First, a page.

A day after raising the import duty on gold to 8 per cent, the second increase in six months, Finance Minister P Chidambaram Thursday indicated that banks could impose restrictions on selling gold coins.
“Banks have a role to play in dampening the enthusiasm for gold. I think the RBI has advised banks that they should not sell gold coins,” Chidambaram said at the annual general meeting of the Indian Banks’ Association in Mumbai.
The move to curb the sale of gold coins by banks will add to the series of steps the government is taking to curb gold imports, which is playing havoc with the import bill and making a mess of its efforts to stop the current account deficit from worsening.
The RBI has so far only put restrictions on banks from selling gold coins to those planning to use it for bullion trade or speculation. But sources said the minister was articulating a plan that is in the works.
“I would urge all banks to please advise their branches that they should not encourage their customers to invest in or buy gold,” Chidambaram said.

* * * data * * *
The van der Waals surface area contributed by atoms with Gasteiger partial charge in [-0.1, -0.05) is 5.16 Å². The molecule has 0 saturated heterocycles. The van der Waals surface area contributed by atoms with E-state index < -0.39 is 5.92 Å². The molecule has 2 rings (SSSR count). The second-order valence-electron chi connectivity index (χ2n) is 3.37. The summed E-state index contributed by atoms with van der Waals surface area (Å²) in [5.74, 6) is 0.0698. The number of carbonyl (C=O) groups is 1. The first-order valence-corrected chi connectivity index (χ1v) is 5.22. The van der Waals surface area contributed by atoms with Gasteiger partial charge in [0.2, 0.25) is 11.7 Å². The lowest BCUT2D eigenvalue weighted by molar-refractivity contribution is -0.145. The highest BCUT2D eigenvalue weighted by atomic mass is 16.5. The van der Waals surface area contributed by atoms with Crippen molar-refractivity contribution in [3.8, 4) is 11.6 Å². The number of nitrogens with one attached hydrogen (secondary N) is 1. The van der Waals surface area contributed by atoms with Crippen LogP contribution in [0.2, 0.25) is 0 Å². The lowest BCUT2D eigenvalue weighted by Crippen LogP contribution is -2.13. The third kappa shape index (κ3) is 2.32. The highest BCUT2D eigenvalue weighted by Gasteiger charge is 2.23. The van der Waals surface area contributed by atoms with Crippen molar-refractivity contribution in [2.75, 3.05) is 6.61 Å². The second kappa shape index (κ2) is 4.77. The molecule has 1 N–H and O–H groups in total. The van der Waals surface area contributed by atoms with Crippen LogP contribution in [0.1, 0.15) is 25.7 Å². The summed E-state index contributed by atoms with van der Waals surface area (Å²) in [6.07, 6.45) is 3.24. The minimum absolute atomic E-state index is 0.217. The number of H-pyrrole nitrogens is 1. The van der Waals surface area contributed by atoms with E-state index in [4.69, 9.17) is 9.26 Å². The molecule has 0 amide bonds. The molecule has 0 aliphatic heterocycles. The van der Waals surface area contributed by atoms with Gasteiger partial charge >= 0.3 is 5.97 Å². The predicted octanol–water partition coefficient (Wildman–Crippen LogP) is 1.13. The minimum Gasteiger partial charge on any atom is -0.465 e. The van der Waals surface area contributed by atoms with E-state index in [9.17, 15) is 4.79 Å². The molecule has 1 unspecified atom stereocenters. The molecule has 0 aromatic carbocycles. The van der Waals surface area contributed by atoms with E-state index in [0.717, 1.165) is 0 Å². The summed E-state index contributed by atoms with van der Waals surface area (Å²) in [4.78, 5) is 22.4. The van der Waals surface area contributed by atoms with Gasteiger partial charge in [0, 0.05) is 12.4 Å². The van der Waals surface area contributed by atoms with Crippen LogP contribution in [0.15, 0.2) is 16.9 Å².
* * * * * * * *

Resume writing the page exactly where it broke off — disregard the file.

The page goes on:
But the World Gold Council said in a statement that curbs on gold will make the metal expensive and funnel additional demand through unauthorised channels.
The World Gold Council’s India managing director Somasundaram P R said that the nature of demand at the retail level was such that restricting supply would not be effective, and would likely to lead to non-transparent price premiums in the market.
This, he said, “will not be positive for either the economy or for society”.
Chidambaram is, however, hopeful “a day will come when we will regard gold as any other metal, it just shines a little more than copper or bronze”.